The resulting circuit, which I called the FF555 (see the full project on hackaday.io), was built on a postage-stamp-sized PCB with 50 mil square pads for external connections. I used through-hole resistors and capacitors as the timing components to ease testing. To measure accurate waveforms from the inverting output, I used a 10:1 resistive probe formed from a 1/8 W 453-ohm resistor and a length of RG174 cable. The probe feeds a 50-ohm terminated oscilloscope input.
Testing in astable mode showed that the circuit was pretty robust: it will happily oscillate with no added RC at all. With the output connected directly to the threshold and trigger inputs, it oscillates at 90.5 MHz, this frequency determined mainly by the total propagation delay (~ 5.2 ns) plus some small R and C of the circuit itself. When used with typical RC values, it performs as expected, easily reaching VHF frequencies, with maybe 50 MHz a reasonable limit for repeatability without tweaking for individual spread between units. The output has crisp edges, with the inverting output measuring rise times less than 500 ps, and fall times around 800 ps. (Bipolar NE555’s are typically two orders of magnitude slower at 100 ns.) At these speeds, even short connections need to be treated as transmission lines and terminated correctly to prevent reflections.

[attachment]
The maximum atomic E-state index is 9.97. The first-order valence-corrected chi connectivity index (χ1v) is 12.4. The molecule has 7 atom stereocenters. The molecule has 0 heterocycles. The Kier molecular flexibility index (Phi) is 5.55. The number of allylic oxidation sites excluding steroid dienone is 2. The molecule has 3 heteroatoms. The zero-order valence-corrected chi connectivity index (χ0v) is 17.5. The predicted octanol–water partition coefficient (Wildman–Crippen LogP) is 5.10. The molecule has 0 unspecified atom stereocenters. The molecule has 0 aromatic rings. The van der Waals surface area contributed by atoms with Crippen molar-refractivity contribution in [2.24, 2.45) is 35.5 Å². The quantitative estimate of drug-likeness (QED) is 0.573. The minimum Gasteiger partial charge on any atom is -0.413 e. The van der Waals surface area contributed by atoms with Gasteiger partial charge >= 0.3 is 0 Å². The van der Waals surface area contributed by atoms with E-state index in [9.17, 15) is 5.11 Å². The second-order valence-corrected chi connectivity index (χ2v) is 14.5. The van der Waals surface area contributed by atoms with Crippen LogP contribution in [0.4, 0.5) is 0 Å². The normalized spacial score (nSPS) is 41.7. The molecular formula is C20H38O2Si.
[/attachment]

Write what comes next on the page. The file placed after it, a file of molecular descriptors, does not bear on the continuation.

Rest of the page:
Although using an RC relaxation oscillator at tens of MHz is not a very practical thing to do, using this circuit for very short one-shot pulses or high-frequency PWM might prove interesting. This version also isn’t cost-effective at all: there’s nearly $10 worth of comparators on the board. Even so, I think the takeaway from this experiment is that the architecture of the 555 can easily translate into other circuits if you need something special, or just want to play around in analog-land for a change.
Do these modern takes on the classic timer IC give you any ideas for new applications, or improvements to an existing 555 hack? Can you make a faster one? Let us know in the comments. On the other hand, if you’d like to read more about the 555, have a look at some of the 541 (so close!) articles we’ve run about it over the years.